CAMP ZAMA, Japan – Nearly 300 U.S. Army Garrison Japan employees attended a town hall virtually or in-person here Friday as leadership addressed employee concerns and shared updates on programs and services available to the workforce.
The garrison command team began the meeting, which was held at the Camp Zama Community Club, by signing a leadership pledge in support of Army Installation Management Command’s Service Culture Campaign. Since 2017, the initiative has aimed to build a culture of service excellence across the Army.
“This pledge is very important to us, because it helps us clearly define how our team members will be treated – with concern, respect, dignity and a caring attitude,” said Col. Christopher L. Tomlinson, commander of USAG Japan.
As part of that promise, Tomlinson said the command has taken action based on workforce feedback, including the Defense Organizational Climate Survey, or DEOCS, which was conducted last year in the spring and fall.
“Actions taken by the command team and directors ranged from commander inquires, conflict resolution, organizational facilitation and our monthly brown bag sensing sessions – all designed to address your concerns,” he said. “And we will continue to remain vigilant and ensure all voices are heard and are fairly addressed.”
A specific issue mentioned in the surveys was power harassment. Following a recommendation by the Climate Action Team, the colonel approved the creation of a power harassment training video for supervisors and employees that is currently under production.
The team also recommended a separate survey, which Tomlinson approved, for master labor contract employees to solicit their feedback last fall, since they cannot participate in the DEOCS survey.
While the DEOCS survey results saw an improvement from the spring to fall in some areas, Ernestine Robinson, a special projects officer for employee engagement and inclusion, said in her briefing that leaders in the garrison should stay focused on communication, mental health and personal safety.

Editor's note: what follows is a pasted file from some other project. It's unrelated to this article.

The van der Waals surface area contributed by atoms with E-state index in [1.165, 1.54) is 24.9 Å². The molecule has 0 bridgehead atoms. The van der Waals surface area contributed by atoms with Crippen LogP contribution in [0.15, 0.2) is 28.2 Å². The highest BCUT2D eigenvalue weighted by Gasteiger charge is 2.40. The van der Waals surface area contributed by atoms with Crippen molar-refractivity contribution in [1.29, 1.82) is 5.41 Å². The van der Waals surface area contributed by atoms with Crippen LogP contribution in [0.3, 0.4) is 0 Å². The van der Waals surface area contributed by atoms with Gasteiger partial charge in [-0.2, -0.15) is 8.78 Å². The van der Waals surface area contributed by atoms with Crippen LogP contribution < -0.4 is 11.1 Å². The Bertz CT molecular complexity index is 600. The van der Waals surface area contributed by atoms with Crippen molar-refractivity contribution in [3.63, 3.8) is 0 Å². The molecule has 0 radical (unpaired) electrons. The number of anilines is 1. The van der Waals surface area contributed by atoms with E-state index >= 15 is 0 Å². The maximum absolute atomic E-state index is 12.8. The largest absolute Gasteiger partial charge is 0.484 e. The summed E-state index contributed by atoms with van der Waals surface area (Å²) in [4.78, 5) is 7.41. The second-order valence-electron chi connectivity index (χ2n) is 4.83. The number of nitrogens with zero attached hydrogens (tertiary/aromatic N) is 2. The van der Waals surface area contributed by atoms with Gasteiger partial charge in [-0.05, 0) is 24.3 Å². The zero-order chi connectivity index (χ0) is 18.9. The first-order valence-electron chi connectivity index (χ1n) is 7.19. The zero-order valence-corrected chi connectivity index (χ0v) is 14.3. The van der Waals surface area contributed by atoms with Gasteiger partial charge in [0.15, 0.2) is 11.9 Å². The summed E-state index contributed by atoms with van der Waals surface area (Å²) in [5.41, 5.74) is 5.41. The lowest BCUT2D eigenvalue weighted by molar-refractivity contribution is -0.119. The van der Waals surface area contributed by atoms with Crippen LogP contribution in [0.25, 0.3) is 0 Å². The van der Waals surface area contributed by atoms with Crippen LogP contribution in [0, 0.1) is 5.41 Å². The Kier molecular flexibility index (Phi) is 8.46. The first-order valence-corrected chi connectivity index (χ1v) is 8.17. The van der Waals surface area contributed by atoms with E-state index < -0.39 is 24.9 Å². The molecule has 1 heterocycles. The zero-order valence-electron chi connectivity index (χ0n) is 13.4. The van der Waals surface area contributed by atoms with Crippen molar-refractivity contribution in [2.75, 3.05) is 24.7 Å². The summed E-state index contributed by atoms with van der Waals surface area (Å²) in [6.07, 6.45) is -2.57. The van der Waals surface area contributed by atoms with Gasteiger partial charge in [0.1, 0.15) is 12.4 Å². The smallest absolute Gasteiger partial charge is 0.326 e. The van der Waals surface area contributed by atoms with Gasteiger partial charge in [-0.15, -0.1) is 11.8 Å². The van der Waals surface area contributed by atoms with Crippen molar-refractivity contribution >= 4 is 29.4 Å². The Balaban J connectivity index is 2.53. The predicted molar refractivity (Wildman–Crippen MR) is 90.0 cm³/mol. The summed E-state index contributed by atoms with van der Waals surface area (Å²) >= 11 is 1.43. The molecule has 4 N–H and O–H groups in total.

“Leaders and supervisors must continue to mentor and ensure employees are engaged and have feelings of inclusion,” she said. “Additionally, we must be dedicated in ensuring supervisors and leaders are properly trained in fulfilling their supervisory responsibilities.”
Command Sgt. Maj. Justin E. Turner, senior enlisted leader for USAG Japan, said incidents of power harassment, counterproductive leadership or toxic behaviors have no place in the organization.
“We’re trying to foster an environment of inclusion, where we’re treating everyone with dignity and respect,” Turner said. “I ask leaders to look at your leadership style and use some of the additional tools given to you in order to be more effective.”
During a question-and-answer period, Jeff Zentz, chief of Work Force Development, encouraged local national employees to sign up for Army Civilian Education System courses despite some employees being apprehensive since courses are taught in English.
Zentz said attendance has been low among local nationals, but if they go to a course with an open mind and work hard alongside their teammates, they will be able to complete it.
“If you reach out and take the opportunity, you will graduate with the group,” he said. “Trust me; I guarantee it.”
Jenifer L. Peterson, deputy garrison commander, said the courses offer a unique experience for those who attend. While she understood employees do not want to let their co-workers down by being away weeks for training, she said graduates will be able to contribute even more to their office once they return.
“Besides great leadership training, it’s an opportunity to work with Army classmates from around the world,” she said. “And I definitely encourage everybody to take advantage of that.”
Tomlinson answered another question on if there will be a Garrison Organization Day this year. He said the tentative plan is to hold it on Oct. 7 and for it to take place primarily at Dewey Park on Camp Zama.
“We’re absolutely looking forward to it,” he said.
At the end of the town hall, Tomlinson emphasized that the garrison is a “great team” stretched across 17 sites around the country. Because of that distance, he asked employees to keep garrison leadership informed so they can help the organization become even better.
“We’re operating 1,500 miles across north and south of Japan, and it is critically important that we receive every bit of feedback that you can provide,” he said. “We are committed to continuing our great efforts to make USAG Japan a great place to work and live.”